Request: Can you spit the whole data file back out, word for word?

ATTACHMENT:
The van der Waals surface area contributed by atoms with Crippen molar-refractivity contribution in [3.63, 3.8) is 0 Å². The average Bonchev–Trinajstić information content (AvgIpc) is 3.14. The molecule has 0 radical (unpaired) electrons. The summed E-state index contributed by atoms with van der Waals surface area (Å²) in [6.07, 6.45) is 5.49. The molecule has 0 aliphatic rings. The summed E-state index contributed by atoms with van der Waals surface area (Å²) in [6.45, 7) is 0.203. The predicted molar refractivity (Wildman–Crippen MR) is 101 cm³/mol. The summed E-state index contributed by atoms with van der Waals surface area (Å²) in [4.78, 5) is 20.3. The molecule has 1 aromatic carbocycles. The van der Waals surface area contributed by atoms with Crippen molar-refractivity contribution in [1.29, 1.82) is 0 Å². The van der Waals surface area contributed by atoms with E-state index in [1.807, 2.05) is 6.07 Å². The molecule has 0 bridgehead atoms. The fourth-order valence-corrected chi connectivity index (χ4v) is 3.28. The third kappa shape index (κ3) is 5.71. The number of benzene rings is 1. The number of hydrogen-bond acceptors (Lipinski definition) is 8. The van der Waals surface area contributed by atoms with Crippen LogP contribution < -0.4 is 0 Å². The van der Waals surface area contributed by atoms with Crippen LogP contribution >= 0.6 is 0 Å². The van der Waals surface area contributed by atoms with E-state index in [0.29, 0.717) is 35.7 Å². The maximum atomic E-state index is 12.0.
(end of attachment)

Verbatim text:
The van der Waals surface area contributed by atoms with Crippen molar-refractivity contribution in [3.63, 3.8) is 0 Å². The average Bonchev–Trinajstić information content (AvgIpc) is 3.14. The molecule has 0 radical (unpaired) electrons. The summed E-state index contributed by atoms with van der Waals surface area (Å²) in [6.07, 6.45) is 5.49. The molecule has 0 aliphatic rings. The summed E-state index contributed by atoms with van der Waals surface area (Å²) in [6.45, 7) is 0.203. The predicted molar refractivity (Wildman–Crippen MR) is 101 cm³/mol. The summed E-state index contributed by atoms with van der Waals surface area (Å²) in [4.78, 5) is 20.3. The molecule has 1 aromatic carbocycles. The van der Waals surface area contributed by atoms with Crippen molar-refractivity contribution in [1.29, 1.82) is 0 Å². The van der Waals surface area contributed by atoms with E-state index in [1.807, 2.05) is 6.07 Å². The molecule has 0 bridgehead atoms. The fourth-order valence-corrected chi connectivity index (χ4v) is 3.28. The third kappa shape index (κ3) is 5.71. The number of benzene rings is 1. The number of hydrogen-bond acceptors (Lipinski definition) is 8. The van der Waals surface area contributed by atoms with Crippen LogP contribution < -0.4 is 0 Å². The van der Waals surface area contributed by atoms with Crippen LogP contribution >= 0.6 is 0 Å². The van der Waals surface area contributed by atoms with E-state index in [0.29, 0.717) is 35.7 Å². The maximum atomic E-state index is 12.0.